Have you been recently astonished by the big news of you bearing twins? Or are you just a curious explorer who wants to know more about fraternal vs. identical twins? Whatever your reasons, we’ll gladly share what we know.
Based on figures, 3% of all live births in the US fall on twins. Out of this amount, only 1% goes for monozygotic twins, and 2% denotes the birth of dizygotic babies. Let’s take an in-depth look into the primary dissimilarities between these two types of twins. But first, we’d like to specify factors adding to the chance of twin pregnancies.
What Are Your Chances of Bearing Twins?
According to Stanford Medicine Children’s Health, the share of twin pregnancies has grown by 70% since the 1980s. The primary reason is believed to be environmental factors. However, many other factors are adding to your chances of conceiving two babies at a time.
- Maternal age;
- Number of previous pregnancies;
- Racial peculiarities;
- Infertility treatment.
Differences at the Fertilization Stage
A twin pregnancy develops by one of the two possible scenarios. Let’s take a look at both to understand the difference.
The first scenario is a woman produces a single egg, which is fertilized by the sperm to create a zygote. Under unknown circumstances, a zygote may split anywhere from day one to day 9 of gestation, thus creating two embryos instead of one. This is how monozygotic twins appear. Such twins are identical.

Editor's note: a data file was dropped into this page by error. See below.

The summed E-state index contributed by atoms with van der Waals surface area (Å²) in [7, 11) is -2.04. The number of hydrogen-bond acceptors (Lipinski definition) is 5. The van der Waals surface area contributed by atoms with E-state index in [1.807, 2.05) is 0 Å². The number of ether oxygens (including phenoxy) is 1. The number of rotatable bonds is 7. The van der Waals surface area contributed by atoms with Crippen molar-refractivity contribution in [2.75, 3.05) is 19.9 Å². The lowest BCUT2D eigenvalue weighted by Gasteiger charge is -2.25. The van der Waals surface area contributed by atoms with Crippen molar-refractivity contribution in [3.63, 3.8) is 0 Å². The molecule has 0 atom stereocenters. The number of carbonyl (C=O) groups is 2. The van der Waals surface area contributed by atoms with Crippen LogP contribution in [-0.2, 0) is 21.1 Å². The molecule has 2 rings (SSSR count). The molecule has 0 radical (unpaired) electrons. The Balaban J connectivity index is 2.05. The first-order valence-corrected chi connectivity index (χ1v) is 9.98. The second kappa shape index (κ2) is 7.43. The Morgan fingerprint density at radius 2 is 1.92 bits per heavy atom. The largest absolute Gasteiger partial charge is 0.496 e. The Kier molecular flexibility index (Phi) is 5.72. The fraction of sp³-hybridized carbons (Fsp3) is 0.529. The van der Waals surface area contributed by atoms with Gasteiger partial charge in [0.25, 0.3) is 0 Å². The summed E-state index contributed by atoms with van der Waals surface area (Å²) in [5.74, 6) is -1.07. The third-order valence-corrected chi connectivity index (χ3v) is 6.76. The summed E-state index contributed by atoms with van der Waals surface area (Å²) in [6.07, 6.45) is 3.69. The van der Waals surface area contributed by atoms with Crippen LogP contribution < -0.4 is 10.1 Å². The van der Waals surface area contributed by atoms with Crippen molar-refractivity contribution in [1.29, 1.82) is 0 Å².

Another scenario involves a woman releasing two ova within one cycle and they are fertilized by two different sperm. This way, two embryos are formed. They are called dizygotic or fraternal twins.
The intrauterine development of multiplets depends a lot on whether they are di-or monozygotic. In the first case, the babies are most likely to be dichorionic diamniotic twins, which means they have their own placentas and amniotic sacs. Such gestations are low risk compared to other multiple pregnancies.
There is a chance that your babies will have two placentas but one sac. In such a case they are dichorionic monoamniotic twins. Two-thirds of such babies are monozygotic. Finally, the twins may be monochorionic monoamniotic if they share a placenta and sac. These are the highest-risk pregnancies, and these occur with identical twins only.
|Always same gender
|May have different genders
|Genetically close but non-identical
|Rare – 3 in 1,000 pregnancies
|Rather common – 6 to 20 per 1,000 pregnancies
|Share the same blood type
|May have different blood types
|Look almost identical
|Look like regular siblings